The Long Creek problem is not just a problem confined to this facility in Maine. It’s a problem that affects juvenile offender facilities from coast to coast. And to save lives and help reduce the mass incarceration of adults, it’s an issue that must be addressed with wide-reaching proactive, positive and effective solutions.

Christopher Zoukis is the author of Federal Prison Handbook: The Definitive Guide to Surviving the Federal Bureau of Prisons, (Middle Street Publishing, 2017), and College for Convicts: The Case for Higher Education in American Prisons (McFarland & Co., 2014). He regularly contributes to The Huffington PostNew York Daily News, and Prison Legal News. He can be found online at and

About Christopher Zoukis

Christopher Zoukis, a writer currently incarcerated at FCC Petersburg (Medium), is an impassioned and active prison education advocate, a legal commentator, and a prolific writer of books, book reviews, and prison law articles. While living in federal prison at various security levels, retaliations for his activism have earned him long stretches in solitary, or "the hole." While in prison, he has earned numerous academic, legal, and ministerial credentials. Christopher is very knowledgeable about prison-related legal issues, prison policy, federal regulations, and case law. He is the author of Federal Prison Handbook: The Definitive Guide to Surviving the Federal Bureau of Prisons (Middle Street Publishing, 2017), College for Convicts: The Case for Higher Education in American Prisons (McFarland & Company, 2014) and thePrison Education Guide (Prison Legal News Publishing, 2016).The Federal Prison Handbook is an IndieReader Discovery Awards winner. A regularly featured contributing writer for The Huffington Post and Prison Legal News, the nation's most prominent prison law publication, Christopher has enjoyed significant media exposure through appearances with the Wall Street Journal's Market Watch,,, In These Times, The Jeff McArthur Show, The Simi Sara Show,, 88.9 WERS' award-winning "You Are Here" radio segment, and The Examiner. Other articles and book reviews appeared in The New York Journal of Books, the Kansas City Star, The Sacramento Bee, Blog Critics, Midwest Book Review, Basil and Spice, Seattle Post-Intelligencer, SF Gate, AND Magazine,, Rain Taxi, and the Education Behind Bars Newsletter, with content syndicated by the Associated Press, Google News, and Yahoo News. He established three websites:,, and, and was a former editor of the Education Behind Bars Newsletter. In 2011, his fiction won two PEN American Center Prison Writing Awards for a screenplay and a short story. He taught a popular course on writing and publishing to over 100 fellow prisoners. Today Christopher is successfully working on a Bachelor's Degree in Interdisciplinary Studies (Business/Law) from Adams State University. Following his 2016 graduation, he plans on attending Adams State University's MBA program. He regularly advises fellow prisoners and prison consultants about legal issues and federal regulations governing the Federal Bureau of Prisons operations. Upon release he plans to attend law school and become a federal criminal defense attorney. Christopher will not allow incarceration to waste his years or halt the progress of his life. He began his prison terms as a confused kid who made poor decisions but is today determined to create a better life. "We can't let the past define us," he says. "We have to do something today to make tomorrow what we want it to be."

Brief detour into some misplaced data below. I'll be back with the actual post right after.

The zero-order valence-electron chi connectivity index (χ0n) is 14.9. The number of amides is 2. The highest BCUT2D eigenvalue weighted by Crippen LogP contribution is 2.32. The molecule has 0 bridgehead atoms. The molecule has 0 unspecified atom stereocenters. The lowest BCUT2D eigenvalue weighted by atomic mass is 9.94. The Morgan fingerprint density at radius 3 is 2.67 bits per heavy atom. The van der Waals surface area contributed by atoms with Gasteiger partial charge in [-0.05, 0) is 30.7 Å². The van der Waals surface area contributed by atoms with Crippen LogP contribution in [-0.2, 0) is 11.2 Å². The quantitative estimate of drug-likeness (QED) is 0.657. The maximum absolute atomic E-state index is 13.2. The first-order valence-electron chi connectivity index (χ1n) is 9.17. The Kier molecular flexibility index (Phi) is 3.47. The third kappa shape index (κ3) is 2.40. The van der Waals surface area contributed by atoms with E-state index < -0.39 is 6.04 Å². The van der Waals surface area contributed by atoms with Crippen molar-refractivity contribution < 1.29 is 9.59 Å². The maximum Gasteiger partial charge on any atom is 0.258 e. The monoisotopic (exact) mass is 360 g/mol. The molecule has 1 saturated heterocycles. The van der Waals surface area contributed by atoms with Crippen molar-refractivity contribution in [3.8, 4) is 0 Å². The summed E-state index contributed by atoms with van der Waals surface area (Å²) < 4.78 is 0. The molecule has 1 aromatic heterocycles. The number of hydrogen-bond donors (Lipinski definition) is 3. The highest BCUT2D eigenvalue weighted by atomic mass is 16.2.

Check Also

the blue and red logo for Fight Crime Invest in Kids is pictured.

Will Early Education Funding Reduce Future Crime?

While policy changes and a move away from for-profit prison systems will go a long way in aligning America’s prisons with those of more progressive countries, education remains a key driver in preventing citizens from going to jail in the first place, in becoming more attractive prospects for hire, and in reducing recidivism.